How many times have you seen the message Error 404 Page not found while browsing the Internet? We’ve all seen this frustrating warning hundreds of times, but do you know why it’s 404 and not just any other number? If you do not know the reasons but you are curious, read on because we will explain the story.
Before we begin, we will first explain briefly what a 404 error is exactly. When you type a URL in the address bar or click on a link, your browser sends a message to the server to get the requested page. In case the web is not on the server, error 404 will appear.
But why this number and not another? A possible explanation began to circulate in the 2000s that you may have heard, but which is actually an urban legend. This story indicates that the term has its origin in the beginning of the Internet, when scientists from the European Organization for Nuclear Research (CERN), located in Switzerland, began to develop the project that would later be known as the World Wide Web.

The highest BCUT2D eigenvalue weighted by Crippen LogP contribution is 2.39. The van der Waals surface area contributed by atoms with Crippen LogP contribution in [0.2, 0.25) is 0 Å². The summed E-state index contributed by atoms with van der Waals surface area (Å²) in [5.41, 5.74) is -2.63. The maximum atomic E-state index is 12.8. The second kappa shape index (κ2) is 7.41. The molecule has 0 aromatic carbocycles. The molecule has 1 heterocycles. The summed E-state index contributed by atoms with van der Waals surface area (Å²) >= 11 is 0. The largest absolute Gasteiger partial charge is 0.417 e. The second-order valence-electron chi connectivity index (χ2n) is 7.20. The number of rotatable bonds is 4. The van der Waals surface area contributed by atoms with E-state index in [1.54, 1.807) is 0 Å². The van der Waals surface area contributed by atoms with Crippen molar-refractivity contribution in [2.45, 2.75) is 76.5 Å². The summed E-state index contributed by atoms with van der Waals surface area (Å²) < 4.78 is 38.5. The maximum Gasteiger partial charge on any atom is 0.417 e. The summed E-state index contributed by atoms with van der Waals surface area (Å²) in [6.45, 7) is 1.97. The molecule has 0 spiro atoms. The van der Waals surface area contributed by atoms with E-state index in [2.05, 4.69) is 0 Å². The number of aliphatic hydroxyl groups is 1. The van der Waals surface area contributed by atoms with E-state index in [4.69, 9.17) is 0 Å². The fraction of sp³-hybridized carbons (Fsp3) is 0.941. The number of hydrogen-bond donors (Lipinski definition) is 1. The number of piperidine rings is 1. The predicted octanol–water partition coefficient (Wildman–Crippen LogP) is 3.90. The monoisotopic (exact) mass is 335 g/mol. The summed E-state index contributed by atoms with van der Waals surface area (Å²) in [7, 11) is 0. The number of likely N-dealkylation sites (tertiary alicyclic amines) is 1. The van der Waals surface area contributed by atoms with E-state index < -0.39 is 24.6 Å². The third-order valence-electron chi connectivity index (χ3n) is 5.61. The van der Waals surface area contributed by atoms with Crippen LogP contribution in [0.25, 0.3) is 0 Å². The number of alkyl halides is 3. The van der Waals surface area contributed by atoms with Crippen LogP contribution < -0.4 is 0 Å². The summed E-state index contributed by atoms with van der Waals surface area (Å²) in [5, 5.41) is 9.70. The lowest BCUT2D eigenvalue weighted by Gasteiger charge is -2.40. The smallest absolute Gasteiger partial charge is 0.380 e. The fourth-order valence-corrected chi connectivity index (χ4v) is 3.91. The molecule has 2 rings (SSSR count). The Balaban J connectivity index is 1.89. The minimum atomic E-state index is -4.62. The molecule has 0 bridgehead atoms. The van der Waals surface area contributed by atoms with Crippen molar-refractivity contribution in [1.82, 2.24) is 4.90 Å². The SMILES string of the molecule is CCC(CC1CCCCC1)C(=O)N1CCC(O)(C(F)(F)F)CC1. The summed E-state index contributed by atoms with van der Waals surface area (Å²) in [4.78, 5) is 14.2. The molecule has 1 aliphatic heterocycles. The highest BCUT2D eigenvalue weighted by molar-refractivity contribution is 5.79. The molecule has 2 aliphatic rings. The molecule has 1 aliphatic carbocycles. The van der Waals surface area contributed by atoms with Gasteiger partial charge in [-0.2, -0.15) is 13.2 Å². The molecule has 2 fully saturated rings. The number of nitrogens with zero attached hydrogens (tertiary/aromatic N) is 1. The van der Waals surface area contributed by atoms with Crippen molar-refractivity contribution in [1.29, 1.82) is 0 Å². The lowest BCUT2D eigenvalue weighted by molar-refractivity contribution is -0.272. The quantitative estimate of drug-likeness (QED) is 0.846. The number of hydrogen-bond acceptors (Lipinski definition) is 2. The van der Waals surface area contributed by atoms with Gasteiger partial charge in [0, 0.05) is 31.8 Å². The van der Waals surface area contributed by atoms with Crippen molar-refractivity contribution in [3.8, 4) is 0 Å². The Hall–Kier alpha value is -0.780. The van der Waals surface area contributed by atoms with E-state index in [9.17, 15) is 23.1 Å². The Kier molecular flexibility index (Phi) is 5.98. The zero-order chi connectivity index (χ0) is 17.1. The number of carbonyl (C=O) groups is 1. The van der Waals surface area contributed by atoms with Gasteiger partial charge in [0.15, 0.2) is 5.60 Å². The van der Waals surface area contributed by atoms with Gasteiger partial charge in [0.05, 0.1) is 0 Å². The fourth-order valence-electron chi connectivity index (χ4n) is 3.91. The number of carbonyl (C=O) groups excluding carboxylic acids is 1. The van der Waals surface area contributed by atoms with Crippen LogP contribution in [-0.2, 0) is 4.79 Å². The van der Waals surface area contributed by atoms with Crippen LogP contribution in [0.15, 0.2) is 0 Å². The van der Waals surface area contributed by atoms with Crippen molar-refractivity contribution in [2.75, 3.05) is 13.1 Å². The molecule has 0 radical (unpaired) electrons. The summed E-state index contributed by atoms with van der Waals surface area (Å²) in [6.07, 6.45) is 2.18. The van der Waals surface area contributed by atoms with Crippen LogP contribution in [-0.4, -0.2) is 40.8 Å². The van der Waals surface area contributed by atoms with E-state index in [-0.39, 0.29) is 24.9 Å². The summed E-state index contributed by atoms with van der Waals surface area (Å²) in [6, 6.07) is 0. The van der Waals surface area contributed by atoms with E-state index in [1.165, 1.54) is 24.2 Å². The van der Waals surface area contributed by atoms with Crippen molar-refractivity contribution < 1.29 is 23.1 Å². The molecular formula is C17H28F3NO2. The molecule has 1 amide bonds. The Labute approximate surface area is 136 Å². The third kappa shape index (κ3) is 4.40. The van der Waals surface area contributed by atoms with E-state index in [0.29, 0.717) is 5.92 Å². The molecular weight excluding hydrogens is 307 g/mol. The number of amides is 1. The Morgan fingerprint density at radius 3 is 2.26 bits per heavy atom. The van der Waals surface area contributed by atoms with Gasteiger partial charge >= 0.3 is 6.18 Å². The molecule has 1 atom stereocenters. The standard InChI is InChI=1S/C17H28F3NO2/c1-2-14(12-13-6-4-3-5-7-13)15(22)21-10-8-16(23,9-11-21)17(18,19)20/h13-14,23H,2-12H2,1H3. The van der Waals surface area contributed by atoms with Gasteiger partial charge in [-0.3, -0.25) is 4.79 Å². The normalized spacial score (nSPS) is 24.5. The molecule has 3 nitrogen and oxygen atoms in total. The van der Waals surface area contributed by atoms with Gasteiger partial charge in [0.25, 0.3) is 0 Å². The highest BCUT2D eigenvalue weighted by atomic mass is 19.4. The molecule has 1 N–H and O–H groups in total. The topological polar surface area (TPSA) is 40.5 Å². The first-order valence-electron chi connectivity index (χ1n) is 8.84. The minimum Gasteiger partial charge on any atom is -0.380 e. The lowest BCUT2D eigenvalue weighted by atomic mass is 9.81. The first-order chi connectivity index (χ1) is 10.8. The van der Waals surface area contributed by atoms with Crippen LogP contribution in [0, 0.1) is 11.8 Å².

The room that housed the first servers was called Room 404, and when someone requested information from the database and did not appear, team members had to go to this room to locate the file manually.
As we said, this story, although curious, is not true. This is stated in Wired Robert Cailliau, one of the creators of the World Wide Web together with Tim Berners-Lee. The engineer explains that error codes were a necessity but not a central concern. “When you write code for a new system, you don’t waste much time writing long messages for situations where an error is detected , “ says Cailliau.
With this premise, what the team did was to designate numerical ranges for the different error categories. Thus, the client’s errors were included in the 400 range, and that the page error not found was designated with the number 404 was somewhat arbitrary. “404 was never linked to any room or physical place in CERN. That is a myth,” says the engineer.